It is seventy years, this month, since Operation SQUAREPEG – the New Zealand assault on Nissan Island, the largest atoll in the Green Islands Group, west of the Solomons.
The island was needed as an air base for operations against the main Japanese naval bases at Rabaul, but it’s become one of the forgotten sidelines of the Pacific Campaign – even in New Zealand memory, playing second fiddle to the North African and Italian campaigns.
For my family, though, it is a piece of history. The effort opened with a commando raid – a reconnaissance in force – ahead of the invasion. My grandfather was on that raid. Some years ago I pieced what happened together from his letters home and official material. The story forms part of the book I wrote in 2003 on the Pacific War.
My grandfather went ashore with 321 others. under Colonel F. C. Cornwall, around midnight on 30 January 1944. They landed at Pokonian plantation at the north end of the lagoon. Here they established a perimeter from which to begin a day’s reconnaissance. All went well until mid-afternoon when the perimeter came under attack from Japanese forces.
My grandfather emptied his pack out on the beach and filled it with grenades, then joined a group of others on a Higgins boat, intending to flank the attackers. When the boat got out into the lagoon it came under fire from half a dozen Mitsubishi ‘Zeroes’. Amidst the drama, Bill Aylward – sitting on the thwart next to my grandfather, turned to one of the pintle-mounted machine guns and returned fire. Soon everybody on the boat was joining in, using machine guns, rifles – and drove off the marauders. Afterwards, my grandfather wrote that Aylward certainly deserved a medal. He wasn’t alone; and Aylward was awarded the Military Medal for his actions.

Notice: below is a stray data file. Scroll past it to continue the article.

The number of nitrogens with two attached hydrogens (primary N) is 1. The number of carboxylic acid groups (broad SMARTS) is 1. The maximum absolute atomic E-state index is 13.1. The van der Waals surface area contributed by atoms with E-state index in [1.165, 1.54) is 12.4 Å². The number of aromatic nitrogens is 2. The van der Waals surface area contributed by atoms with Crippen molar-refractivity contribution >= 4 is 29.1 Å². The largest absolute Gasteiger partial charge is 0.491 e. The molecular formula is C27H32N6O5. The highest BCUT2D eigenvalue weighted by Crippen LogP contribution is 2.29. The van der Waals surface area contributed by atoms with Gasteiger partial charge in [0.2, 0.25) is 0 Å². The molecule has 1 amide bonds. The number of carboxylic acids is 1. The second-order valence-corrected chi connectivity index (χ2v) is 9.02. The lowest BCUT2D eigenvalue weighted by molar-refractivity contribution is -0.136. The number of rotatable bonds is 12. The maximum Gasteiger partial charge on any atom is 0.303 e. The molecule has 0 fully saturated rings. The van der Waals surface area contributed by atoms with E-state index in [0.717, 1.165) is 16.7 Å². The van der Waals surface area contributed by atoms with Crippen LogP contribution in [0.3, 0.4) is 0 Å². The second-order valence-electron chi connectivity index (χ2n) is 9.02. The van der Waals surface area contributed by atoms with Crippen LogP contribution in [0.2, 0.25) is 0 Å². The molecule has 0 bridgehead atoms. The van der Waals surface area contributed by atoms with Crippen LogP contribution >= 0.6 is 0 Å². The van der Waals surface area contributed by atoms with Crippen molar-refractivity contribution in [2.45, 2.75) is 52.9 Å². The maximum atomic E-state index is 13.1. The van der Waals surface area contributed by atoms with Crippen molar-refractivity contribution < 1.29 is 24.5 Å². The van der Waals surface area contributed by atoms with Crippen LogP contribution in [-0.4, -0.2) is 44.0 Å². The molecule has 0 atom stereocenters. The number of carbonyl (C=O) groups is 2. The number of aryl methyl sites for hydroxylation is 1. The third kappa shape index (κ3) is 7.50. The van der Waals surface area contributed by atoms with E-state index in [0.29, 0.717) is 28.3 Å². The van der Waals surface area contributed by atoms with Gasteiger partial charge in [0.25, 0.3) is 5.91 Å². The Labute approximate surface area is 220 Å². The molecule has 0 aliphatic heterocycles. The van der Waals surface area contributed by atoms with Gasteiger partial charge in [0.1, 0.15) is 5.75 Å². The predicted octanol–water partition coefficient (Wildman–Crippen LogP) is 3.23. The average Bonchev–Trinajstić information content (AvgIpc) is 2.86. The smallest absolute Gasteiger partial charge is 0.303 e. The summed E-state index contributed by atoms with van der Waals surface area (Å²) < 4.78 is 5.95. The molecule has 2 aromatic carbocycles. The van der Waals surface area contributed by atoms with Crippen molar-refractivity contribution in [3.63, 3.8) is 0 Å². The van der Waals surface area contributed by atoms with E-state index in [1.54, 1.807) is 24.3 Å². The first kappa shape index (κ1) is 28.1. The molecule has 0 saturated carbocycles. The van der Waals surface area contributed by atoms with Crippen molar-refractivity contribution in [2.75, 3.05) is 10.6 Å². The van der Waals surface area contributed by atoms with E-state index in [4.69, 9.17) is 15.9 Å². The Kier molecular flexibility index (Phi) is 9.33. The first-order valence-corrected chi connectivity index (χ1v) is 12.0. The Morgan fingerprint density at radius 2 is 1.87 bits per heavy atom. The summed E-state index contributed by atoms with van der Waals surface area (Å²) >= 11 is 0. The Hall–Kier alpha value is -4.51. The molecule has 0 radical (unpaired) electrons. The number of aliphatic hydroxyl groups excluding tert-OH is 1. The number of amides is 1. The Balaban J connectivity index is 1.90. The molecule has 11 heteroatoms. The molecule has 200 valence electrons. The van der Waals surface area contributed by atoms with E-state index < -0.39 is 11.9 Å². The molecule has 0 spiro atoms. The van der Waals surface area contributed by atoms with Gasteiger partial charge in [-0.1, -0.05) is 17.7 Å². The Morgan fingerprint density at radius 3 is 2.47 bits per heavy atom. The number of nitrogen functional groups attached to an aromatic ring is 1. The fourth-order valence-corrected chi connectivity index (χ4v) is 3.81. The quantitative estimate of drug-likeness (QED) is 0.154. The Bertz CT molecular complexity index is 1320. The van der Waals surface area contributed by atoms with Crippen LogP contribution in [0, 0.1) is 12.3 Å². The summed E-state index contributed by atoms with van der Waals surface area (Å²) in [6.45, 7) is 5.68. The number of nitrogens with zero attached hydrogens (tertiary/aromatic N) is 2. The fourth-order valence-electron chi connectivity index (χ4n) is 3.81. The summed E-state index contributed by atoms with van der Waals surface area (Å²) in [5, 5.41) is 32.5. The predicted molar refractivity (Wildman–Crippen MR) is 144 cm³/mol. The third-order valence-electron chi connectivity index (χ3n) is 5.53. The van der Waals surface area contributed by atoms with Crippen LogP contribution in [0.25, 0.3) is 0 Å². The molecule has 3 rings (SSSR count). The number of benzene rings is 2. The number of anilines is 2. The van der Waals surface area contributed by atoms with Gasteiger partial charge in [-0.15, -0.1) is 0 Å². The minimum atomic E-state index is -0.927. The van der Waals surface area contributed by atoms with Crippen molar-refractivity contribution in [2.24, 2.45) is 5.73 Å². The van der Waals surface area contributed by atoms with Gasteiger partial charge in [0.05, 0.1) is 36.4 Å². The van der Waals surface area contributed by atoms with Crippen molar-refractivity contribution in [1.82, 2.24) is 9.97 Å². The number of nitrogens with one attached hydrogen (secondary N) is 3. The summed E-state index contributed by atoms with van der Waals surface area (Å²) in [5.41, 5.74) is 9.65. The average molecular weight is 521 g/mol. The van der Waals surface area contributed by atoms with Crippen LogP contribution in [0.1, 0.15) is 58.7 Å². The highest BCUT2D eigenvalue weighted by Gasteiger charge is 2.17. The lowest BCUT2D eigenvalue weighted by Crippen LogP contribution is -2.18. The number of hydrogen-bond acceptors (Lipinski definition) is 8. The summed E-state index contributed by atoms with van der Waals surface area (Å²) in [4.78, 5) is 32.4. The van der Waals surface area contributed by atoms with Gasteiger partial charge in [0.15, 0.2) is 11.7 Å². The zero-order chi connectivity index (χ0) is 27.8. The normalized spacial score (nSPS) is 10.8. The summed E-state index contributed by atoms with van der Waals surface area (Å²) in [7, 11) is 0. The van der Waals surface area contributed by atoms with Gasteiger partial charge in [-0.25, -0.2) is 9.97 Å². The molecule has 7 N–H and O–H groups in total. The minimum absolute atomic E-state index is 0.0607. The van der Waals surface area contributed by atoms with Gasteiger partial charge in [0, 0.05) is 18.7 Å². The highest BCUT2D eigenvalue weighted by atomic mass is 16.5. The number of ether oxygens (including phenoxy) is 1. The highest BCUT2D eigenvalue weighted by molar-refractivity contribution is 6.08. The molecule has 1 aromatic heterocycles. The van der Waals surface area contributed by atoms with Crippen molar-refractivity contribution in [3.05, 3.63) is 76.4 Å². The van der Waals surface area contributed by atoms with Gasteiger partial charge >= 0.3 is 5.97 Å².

The incident put paid to any thought of staying, and the commando was pulled off to their boats, awaiting pickup that night. In the scrabble, my grandfather wasn’t able to pick up his mess gear. But they had the information they needed. What they didn’t realise was that the garrison had almost surrendered to them. None of that stopped the main New Zealand invasion force taking the island on 16 February. US Marine engineers were clearing jungle for a runway even before fighting stopped, and the first aircraft made an emergency landing there on 5 March.
My grandfather was stationed on Nissan Island for some time, with the other New Zealanders and a small US force. The whole came under New Zealand Divisional commander Major-General H. E. Barrowclough – including the American contingent, which was led by a young Lieutenant by the name of Richard Milhous Nixon.
Yes, that Richard Milhous Nixon. It’s the only time that a US President has served under New Zealand command… albeit a quarter century or so before he became President, but hey…
Do you have any family stories from the Second World War that you’d like to share?
Copyright © Matthew Wright 2014
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